As the title implies, Imager is the first book in a new fantasy series where certain people can visualize things into existence. The cover of the book is a bit mislead—at least it was for me—because at first I thought that people did magic by drawing things. It's much cooler than that; once again, L.E. Modesitt, Jr.'s talent for worldbuilding, and in particular for creating systems of magic, is evident throughout this book.
Modesitt manages to establish an intricate network of sociopolitical relationships without making the reader drown in a sea of names and numbers. (Alas, that ability doesn't extend to names of people ... in several heavily-populated scenes I was suddenly inundated by excess names I knew I'd never be seeing again.) Certainly, half of Imager is probably exposition ... but Modesitt manages to work it in as didactic dialogue germane to the plot. Some of the ethical discussions among characters could have been more subtle, but again, that's not really Modesitt's style. Still, I never felt like I was reading a fictitious history or ethics book instead of a fantasy adventure novel. If anything, I was painfully aware the entire time that I was reading an L.E. Modesitt fantasy adventure novel.
Some other reviewers have commented on the similarity of structure between Imager and The Magic of Recluce. Once again, we've got a talented young man who isn't content following in his father's footsteps but happens to have a knack for magic. So he ends up as a trainee mage with a more experienced mentor who uses the Socratic method to teach. Additionally, Modesitt tends to focus heavily on the mechanics of the crafts he mentions in his novels, whether it's woodworking, smithing, the wool business, or magic. There are endless conversations among people about the minutiae of the wool business or the embroidery design business. Most of this served a latent function, of course, but on the surface it was severely banal. Again, I don't need to know exactly how many golds or silvers Rhenn is spending each week.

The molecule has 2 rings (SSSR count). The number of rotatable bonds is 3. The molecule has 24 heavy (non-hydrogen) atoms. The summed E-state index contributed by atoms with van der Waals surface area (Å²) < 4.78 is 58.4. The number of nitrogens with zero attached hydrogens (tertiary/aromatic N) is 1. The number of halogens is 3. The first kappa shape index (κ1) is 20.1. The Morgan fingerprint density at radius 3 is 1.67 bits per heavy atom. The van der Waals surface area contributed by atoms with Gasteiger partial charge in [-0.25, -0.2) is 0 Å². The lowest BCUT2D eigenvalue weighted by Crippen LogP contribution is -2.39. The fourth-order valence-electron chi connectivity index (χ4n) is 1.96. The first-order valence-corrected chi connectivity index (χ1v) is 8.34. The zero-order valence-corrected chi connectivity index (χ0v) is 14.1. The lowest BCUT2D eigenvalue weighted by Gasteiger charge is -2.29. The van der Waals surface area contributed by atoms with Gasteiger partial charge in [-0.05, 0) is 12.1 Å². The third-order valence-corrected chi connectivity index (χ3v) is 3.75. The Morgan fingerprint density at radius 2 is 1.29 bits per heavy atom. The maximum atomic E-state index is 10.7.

The characters who serve as mouthpieces for such conversations are anything but banal. I enjoyed the broad palette of characters in Imager. Rhenn seldom sees eye-to-eye with his father, who, as a businessman, has a fairly static view about life and respectable occupations. While more open-minded than her husband, Rhenn's mother clearly has concerns about social status; Rhenn does worry about whether she'll find his Pharsi girlfriend acceptable. Said girlfriend, Seliora, was probably my favourite character: capable and confident, but not condescending. Not that there's much wrong with the main character, but he's just such a stock Modesitt protagonist: young man in need of tempering who does good and makes a couple of mistakes along the way.
The pacing of Imager could also stand improvement. Rhenn's abilities as an imager approve in a linear fashion throughout the book. The obstacles he faces do not. He's a constant target for assassins, and he foils a couple of assassination attempts on some allies. Otherwise, the stakes never seem as high as the characters claim they are. The book's pacing is flat, and there were never any big surprises that are indicative of truly superb writing. Indeed, although Modesitt is a competent writer, Imager is very typical of his work: predictable yet still creative, precise yet still lacking in a sense of wonder.
Modesitt has created yet another interesting world with plenty of potential for conflict and intrigue. Imager is solid, and despite any misgivings I might have, I'm looking forward to the second book.. Fans of Modesitt, or newcomers who appreciate clever and deft worldbuilding, should definitely check this book out.